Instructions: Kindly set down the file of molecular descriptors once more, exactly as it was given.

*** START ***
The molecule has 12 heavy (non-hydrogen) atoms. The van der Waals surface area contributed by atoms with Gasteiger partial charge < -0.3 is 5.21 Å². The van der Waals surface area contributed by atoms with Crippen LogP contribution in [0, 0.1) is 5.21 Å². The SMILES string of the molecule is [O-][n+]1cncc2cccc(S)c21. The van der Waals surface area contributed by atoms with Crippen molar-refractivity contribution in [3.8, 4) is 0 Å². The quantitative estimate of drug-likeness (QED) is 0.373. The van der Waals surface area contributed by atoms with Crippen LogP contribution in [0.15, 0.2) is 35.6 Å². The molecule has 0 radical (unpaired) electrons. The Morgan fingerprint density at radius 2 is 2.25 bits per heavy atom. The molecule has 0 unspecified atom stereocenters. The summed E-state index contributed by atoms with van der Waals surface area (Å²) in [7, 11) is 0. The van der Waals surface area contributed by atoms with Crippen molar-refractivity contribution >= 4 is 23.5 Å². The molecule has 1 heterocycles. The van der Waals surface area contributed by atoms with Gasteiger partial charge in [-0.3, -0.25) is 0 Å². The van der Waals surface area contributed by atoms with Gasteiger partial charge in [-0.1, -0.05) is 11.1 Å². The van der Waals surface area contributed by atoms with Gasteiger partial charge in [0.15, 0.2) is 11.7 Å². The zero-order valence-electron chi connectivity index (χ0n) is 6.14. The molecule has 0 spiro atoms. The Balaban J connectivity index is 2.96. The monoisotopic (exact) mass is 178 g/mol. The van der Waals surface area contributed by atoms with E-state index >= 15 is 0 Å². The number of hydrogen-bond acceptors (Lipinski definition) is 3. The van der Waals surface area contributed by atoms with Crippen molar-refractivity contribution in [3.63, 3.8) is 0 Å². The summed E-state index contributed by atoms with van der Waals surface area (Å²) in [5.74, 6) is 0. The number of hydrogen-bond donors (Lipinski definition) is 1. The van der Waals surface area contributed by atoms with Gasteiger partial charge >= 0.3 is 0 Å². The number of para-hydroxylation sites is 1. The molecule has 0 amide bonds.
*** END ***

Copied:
The molecule has 12 heavy (non-hydrogen) atoms. The van der Waals surface area contributed by atoms with Gasteiger partial charge < -0.3 is 5.21 Å². The van der Waals surface area contributed by atoms with Crippen LogP contribution in [0, 0.1) is 5.21 Å². The SMILES string of the molecule is [O-][n+]1cncc2cccc(S)c21. The van der Waals surface area contributed by atoms with Crippen molar-refractivity contribution in [3.8, 4) is 0 Å². The quantitative estimate of drug-likeness (QED) is 0.373. The van der Waals surface area contributed by atoms with Crippen LogP contribution in [0.15, 0.2) is 35.6 Å². The molecule has 0 radical (unpaired) electrons. The Morgan fingerprint density at radius 2 is 2.25 bits per heavy atom. The molecule has 0 unspecified atom stereocenters. The summed E-state index contributed by atoms with van der Waals surface area (Å²) in [7, 11) is 0. The van der Waals surface area contributed by atoms with Crippen molar-refractivity contribution >= 4 is 23.5 Å². The molecule has 1 heterocycles. The van der Waals surface area contributed by atoms with Gasteiger partial charge in [-0.3, -0.25) is 0 Å². The van der Waals surface area contributed by atoms with Gasteiger partial charge in [-0.1, -0.05) is 11.1 Å². The van der Waals surface area contributed by atoms with Gasteiger partial charge in [0.15, 0.2) is 11.7 Å². The zero-order valence-electron chi connectivity index (χ0n) is 6.14. The molecule has 0 spiro atoms. The Balaban J connectivity index is 2.96. The monoisotopic (exact) mass is 178 g/mol. The van der Waals surface area contributed by atoms with E-state index >= 15 is 0 Å². The number of hydrogen-bond acceptors (Lipinski definition) is 3. The van der Waals surface area contributed by atoms with Crippen molar-refractivity contribution in [3.63, 3.8) is 0 Å². The summed E-state index contributed by atoms with van der Waals surface area (Å²) in [5.74, 6) is 0. The number of hydrogen-bond donors (Lipinski definition) is 1. The van der Waals surface area contributed by atoms with Gasteiger partial charge >= 0.3 is 0 Å². The number of para-hydroxylation sites is 1. The molecule has 0 amide bonds.